Helping People—Other Than Betty White—Make Connections

Published In Blog

June 11th, 2017

It’s not easy growing older in America — and most would agree that society has not done a very good job of preparing anyone for it.

Experts on aging say that “round birthdays” — 30, 40, 50, 60, 70, 80, and onward — often cause the most stress. They seem imbued with a special meaning, and for many, a special terror — especially as they age.

“The Betty Whites of the world have enormous resources,” says Patrick Arbore, Director and Founder Elderly Suicide Prevention & Grief Related Services at the Institute on Aging in San Francisco. “Most of us don’t have 1/10 of that.”

Scientific Proof That It’s Hard

Though it doesn’t take an empirical study to confirm that many people approach a new decade of life with trepidation, a recent survey did just that. Researchers concluded that most people “audit the meaningfulness of their lives as they approach a new decade in chronological age.” This often causes them to behave in drastically different ways as they contemplate entering a new decade. In younger people, that may mean signing up to run their first marathon, running a faster marathon than the one they ran previously, or having an extramarital affair. In older people, it more often means questioning the will and wherewithal to go on living.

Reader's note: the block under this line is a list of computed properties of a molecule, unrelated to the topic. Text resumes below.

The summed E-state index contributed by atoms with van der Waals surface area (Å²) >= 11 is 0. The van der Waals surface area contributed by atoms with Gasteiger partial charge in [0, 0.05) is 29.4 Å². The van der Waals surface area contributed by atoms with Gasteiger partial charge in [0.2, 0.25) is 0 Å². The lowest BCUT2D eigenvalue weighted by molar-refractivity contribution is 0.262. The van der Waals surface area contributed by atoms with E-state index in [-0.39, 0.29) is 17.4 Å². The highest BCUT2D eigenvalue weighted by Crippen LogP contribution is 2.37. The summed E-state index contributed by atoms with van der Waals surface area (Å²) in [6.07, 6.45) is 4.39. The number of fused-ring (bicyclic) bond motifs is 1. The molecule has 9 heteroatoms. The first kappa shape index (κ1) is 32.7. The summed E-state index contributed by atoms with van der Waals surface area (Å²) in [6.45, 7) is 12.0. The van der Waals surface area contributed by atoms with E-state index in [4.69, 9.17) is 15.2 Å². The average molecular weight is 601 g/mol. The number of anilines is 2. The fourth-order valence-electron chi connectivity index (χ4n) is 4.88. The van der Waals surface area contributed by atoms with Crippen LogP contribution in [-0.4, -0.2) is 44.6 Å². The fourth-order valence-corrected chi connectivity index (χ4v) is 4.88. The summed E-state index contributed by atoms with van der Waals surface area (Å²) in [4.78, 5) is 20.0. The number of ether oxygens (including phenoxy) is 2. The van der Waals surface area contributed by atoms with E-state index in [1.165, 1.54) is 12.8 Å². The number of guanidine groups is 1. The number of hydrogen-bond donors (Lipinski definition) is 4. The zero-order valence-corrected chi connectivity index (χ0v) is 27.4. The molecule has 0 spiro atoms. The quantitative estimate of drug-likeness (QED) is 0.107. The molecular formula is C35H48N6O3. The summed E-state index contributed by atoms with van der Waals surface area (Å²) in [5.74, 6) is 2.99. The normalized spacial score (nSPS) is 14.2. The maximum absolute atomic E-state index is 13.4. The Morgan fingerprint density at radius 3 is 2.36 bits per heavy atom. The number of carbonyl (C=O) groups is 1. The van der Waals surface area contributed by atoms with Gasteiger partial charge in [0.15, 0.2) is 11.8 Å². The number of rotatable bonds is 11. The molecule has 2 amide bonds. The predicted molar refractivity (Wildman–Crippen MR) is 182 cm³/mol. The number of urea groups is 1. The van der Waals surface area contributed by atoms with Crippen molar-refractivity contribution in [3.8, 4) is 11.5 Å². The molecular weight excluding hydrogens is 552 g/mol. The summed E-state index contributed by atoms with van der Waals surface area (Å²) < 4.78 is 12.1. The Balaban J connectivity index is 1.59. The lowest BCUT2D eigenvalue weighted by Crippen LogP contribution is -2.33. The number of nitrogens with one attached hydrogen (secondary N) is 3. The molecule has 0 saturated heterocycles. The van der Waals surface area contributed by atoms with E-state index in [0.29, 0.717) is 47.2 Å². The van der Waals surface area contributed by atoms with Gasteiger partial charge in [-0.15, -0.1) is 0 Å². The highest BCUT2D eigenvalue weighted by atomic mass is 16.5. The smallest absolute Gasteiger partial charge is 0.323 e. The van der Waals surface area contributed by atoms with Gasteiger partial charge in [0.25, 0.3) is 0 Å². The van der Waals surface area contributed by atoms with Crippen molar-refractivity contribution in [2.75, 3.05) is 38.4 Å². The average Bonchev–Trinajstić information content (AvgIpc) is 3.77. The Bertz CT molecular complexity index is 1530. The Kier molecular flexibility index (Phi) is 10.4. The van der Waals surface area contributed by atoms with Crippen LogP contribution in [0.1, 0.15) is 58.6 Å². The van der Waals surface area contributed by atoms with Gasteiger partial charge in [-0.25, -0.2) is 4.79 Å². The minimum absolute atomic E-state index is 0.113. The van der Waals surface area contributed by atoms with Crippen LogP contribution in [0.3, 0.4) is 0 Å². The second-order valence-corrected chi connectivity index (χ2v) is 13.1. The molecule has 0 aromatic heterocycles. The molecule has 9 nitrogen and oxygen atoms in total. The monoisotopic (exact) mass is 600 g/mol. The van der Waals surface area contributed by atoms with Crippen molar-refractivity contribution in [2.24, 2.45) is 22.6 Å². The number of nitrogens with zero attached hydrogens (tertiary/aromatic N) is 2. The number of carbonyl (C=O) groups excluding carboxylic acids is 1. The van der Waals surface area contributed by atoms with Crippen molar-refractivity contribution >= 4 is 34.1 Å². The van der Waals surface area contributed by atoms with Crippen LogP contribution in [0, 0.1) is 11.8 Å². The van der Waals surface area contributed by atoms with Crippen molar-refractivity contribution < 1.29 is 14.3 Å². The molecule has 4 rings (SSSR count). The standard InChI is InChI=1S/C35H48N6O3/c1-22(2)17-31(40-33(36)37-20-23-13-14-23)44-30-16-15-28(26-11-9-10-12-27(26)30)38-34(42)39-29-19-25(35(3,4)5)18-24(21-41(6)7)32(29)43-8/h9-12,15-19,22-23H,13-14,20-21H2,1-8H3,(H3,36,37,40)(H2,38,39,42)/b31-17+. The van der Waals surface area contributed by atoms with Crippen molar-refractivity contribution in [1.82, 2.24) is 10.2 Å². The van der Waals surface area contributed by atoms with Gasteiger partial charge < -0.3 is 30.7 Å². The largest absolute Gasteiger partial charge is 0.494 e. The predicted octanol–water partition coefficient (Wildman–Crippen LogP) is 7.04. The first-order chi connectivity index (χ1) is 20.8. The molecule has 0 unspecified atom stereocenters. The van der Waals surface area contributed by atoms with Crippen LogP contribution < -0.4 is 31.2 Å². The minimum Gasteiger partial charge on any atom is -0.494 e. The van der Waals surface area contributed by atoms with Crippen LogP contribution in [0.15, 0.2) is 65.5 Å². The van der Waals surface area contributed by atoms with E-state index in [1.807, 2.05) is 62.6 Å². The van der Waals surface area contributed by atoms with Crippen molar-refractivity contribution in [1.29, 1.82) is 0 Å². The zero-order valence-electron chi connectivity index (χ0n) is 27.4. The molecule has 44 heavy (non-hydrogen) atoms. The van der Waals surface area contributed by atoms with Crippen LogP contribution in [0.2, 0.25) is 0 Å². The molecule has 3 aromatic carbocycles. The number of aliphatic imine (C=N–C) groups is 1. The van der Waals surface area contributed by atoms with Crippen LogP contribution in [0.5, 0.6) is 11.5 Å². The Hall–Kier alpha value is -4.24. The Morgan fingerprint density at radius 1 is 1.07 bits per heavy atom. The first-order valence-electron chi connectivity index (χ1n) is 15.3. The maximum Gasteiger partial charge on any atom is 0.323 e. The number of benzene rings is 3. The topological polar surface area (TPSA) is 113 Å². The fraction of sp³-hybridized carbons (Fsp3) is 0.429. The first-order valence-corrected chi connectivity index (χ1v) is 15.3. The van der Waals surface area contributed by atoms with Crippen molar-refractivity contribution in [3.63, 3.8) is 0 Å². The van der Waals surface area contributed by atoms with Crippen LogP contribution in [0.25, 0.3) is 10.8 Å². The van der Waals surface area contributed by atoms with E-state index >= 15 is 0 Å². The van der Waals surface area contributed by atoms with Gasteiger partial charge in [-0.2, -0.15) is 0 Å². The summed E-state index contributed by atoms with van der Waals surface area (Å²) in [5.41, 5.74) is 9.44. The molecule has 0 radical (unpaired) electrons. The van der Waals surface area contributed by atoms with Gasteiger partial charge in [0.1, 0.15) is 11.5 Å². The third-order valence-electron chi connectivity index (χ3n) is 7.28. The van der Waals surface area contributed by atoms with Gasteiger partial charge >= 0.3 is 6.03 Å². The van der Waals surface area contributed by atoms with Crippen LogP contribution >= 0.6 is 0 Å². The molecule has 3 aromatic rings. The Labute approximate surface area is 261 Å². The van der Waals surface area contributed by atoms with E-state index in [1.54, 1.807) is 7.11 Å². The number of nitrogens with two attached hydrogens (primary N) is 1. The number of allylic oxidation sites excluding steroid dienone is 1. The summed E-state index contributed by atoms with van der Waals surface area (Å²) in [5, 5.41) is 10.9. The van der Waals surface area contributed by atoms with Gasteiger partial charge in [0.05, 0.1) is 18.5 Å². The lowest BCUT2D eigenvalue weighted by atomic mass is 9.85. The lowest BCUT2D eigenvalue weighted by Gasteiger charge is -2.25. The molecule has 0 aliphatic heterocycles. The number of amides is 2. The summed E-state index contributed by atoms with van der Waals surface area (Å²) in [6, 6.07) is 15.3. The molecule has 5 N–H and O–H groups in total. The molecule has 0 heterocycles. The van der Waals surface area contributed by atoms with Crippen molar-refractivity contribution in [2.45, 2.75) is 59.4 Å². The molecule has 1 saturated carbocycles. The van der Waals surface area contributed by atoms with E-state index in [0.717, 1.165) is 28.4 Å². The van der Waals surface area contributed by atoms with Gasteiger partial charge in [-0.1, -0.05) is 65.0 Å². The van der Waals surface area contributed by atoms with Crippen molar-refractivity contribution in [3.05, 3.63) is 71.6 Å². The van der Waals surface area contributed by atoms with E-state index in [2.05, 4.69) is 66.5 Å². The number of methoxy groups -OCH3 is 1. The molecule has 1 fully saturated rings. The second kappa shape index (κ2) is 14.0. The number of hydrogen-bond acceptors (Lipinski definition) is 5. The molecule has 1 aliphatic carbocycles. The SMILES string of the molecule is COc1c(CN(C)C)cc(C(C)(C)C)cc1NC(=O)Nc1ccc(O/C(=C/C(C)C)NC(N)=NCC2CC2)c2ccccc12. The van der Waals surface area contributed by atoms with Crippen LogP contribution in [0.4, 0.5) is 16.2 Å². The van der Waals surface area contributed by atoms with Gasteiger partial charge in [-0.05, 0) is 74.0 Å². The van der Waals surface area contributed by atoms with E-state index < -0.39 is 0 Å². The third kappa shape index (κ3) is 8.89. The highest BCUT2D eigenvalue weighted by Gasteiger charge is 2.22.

Sociologists suggest that men have an even harder time aging than women, with a significant number thinking about ways to escape reality — often through suicide. Men who are 85 and older are 15 times more likely to die by suicide than women. A number of factors make it “easier” for them to commit the act — especially if they have been around death in some way: hunters, veterans, working as veterinarians or doctors, participating in a former botched suicide attempt.